Tasked with shifting food safety oversight from a reactive to proactive role, the Food and Drug Administration has released a plan on methods to stop unsafe food from being imported into the U.S.
The Food Safety Modernization Act upgrades the role of the FDA, allowing it to mandate standards for foreign growers, processors and packers to be equal to standards in the U.S.
According to the FDA, the U.S. imports 55% of the fruit and 32% of the vegetables consumed each year.
The “FDA Strategy for the Safety of Imported Food” outlines a number of initiatives to ramp food safety efforts in other countries, including:
- Optimize the use of foreign facility inspections and allocate resources to other oversight activities based on risk
- Hold foreign suppliers to U.S. food safety standards and importers to foreign supplier verification requirements
- Allow information from third-party audits and other programs aligned with U.S requirements
- Work with domestic and foreign regulatory counterparts on food and facility oversight by sharing data; and
- Provide training/outreach to foreign industry, importers, brokers, and regulatory counterparts to increase compliance.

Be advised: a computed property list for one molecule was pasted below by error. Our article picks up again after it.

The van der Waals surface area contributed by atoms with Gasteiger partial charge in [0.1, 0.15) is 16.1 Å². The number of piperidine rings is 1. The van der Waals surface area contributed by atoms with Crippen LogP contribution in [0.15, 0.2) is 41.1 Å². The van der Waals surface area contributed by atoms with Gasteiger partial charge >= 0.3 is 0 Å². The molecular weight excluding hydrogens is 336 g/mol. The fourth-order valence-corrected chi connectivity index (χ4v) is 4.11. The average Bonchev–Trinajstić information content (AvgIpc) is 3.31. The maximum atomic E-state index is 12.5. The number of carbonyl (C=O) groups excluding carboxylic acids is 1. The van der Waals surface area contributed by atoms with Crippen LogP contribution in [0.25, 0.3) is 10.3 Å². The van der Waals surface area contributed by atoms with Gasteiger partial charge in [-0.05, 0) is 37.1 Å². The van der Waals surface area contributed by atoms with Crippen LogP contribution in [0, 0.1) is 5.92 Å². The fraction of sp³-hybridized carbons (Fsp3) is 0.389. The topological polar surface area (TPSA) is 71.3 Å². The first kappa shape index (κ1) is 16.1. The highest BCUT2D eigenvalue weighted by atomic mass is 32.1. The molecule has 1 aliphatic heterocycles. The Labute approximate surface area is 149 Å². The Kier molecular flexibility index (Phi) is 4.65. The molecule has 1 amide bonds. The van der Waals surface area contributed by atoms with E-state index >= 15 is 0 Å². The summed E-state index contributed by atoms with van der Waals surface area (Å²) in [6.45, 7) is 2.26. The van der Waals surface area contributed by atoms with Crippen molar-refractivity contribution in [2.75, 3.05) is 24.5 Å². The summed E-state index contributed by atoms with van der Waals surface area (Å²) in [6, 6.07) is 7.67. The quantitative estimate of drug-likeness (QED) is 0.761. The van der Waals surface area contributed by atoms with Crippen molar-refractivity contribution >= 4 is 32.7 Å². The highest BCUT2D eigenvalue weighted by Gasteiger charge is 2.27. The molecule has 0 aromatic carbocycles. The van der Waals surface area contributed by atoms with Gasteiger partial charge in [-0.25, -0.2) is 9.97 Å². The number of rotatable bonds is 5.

“By leveraging partnerships between the U.S. and other countries with very strong food safety systems through our systems recognition program, we’re able to prioritize our inspection and border screening activities on foods imported from higher-risk areas,” according to a statement from FDA Commissioner Scott Gottlieb and Deputy Commissioner Frank Yiannas. “In turn, we’re better positioned to verify the safety of food products presented for import.”
Canada, New Zealand and Australia have been approved as comparable by the systems recognition program. The FDA is working on an assessment of European Union food safety regulations, as well as Mexico.
“Determining the best way to use the full range of available tools across the different segments of the international food-supply chain — in ways that decrease public health risks while maintaining a level playing field for domestic and foreign producers — requires both dexterity and pragmatism,” according to an FDA news release. “This strategy document describes how FDA is integrating the new import oversight tools with existing tools as part of a comprehensive approach to imported food safety.”
The FDA’s strategy is guided by four goals:
- Imported food must meet U.S. food safety requirements;
- FDA border surveillance will prevent unsafe food from being imported;
- There will be a rapid and effective response to unsafe imports; and
- An effective and efficient food import program will be established.